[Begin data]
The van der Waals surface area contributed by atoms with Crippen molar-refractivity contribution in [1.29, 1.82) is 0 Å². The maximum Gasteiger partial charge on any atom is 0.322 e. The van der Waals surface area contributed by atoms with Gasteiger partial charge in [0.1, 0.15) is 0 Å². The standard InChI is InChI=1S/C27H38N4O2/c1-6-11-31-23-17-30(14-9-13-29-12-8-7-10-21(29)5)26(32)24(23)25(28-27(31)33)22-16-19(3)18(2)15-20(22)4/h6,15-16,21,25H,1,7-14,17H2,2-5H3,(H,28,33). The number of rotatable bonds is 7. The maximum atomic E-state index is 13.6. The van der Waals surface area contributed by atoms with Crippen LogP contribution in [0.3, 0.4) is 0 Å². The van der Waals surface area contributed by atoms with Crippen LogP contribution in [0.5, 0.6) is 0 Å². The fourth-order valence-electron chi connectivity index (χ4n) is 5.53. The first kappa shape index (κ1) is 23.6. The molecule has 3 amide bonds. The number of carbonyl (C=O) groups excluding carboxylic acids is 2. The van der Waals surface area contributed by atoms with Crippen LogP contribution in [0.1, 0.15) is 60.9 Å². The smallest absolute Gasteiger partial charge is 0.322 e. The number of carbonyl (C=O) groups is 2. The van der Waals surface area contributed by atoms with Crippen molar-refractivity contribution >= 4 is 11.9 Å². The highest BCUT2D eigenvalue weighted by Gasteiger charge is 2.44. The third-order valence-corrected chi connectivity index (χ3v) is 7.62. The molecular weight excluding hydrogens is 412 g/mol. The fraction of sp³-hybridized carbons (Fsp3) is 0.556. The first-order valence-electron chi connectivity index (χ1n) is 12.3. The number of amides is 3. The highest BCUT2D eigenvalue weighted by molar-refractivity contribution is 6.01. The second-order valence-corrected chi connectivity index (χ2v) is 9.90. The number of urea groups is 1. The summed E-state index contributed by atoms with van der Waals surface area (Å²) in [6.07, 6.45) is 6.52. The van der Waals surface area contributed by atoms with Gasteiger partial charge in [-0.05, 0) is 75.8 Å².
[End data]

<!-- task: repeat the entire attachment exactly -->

The van der Waals surface area contributed by atoms with Crippen molar-refractivity contribution in [1.29, 1.82) is 0 Å². The maximum Gasteiger partial charge on any atom is 0.322 e. The van der Waals surface area contributed by atoms with Gasteiger partial charge in [0.1, 0.15) is 0 Å². The standard InChI is InChI=1S/C27H38N4O2/c1-6-11-31-23-17-30(14-9-13-29-12-8-7-10-21(29)5)26(32)24(23)25(28-27(31)33)22-16-19(3)18(2)15-20(22)4/h6,15-16,21,25H,1,7-14,17H2,2-5H3,(H,28,33). The number of rotatable bonds is 7. The maximum atomic E-state index is 13.6. The van der Waals surface area contributed by atoms with Crippen LogP contribution in [0.3, 0.4) is 0 Å². The van der Waals surface area contributed by atoms with Crippen LogP contribution in [0.5, 0.6) is 0 Å². The fourth-order valence-electron chi connectivity index (χ4n) is 5.53. The first kappa shape index (κ1) is 23.6. The molecule has 3 amide bonds. The number of carbonyl (C=O) groups excluding carboxylic acids is 2. The van der Waals surface area contributed by atoms with Crippen LogP contribution in [0.1, 0.15) is 60.9 Å². The smallest absolute Gasteiger partial charge is 0.322 e. The number of carbonyl (C=O) groups is 2. The van der Waals surface area contributed by atoms with Crippen molar-refractivity contribution >= 4 is 11.9 Å². The highest BCUT2D eigenvalue weighted by Gasteiger charge is 2.44. The third-order valence-corrected chi connectivity index (χ3v) is 7.62. The molecular weight excluding hydrogens is 412 g/mol. The fraction of sp³-hybridized carbons (Fsp3) is 0.556. The first-order valence-electron chi connectivity index (χ1n) is 12.3. The number of amides is 3. The highest BCUT2D eigenvalue weighted by molar-refractivity contribution is 6.01. The second-order valence-corrected chi connectivity index (χ2v) is 9.90. The number of urea groups is 1. The summed E-state index contributed by atoms with van der Waals surface area (Å²) in [6.07, 6.45) is 6.52. The van der Waals surface area contributed by atoms with Gasteiger partial charge in [-0.05, 0) is 75.8 Å².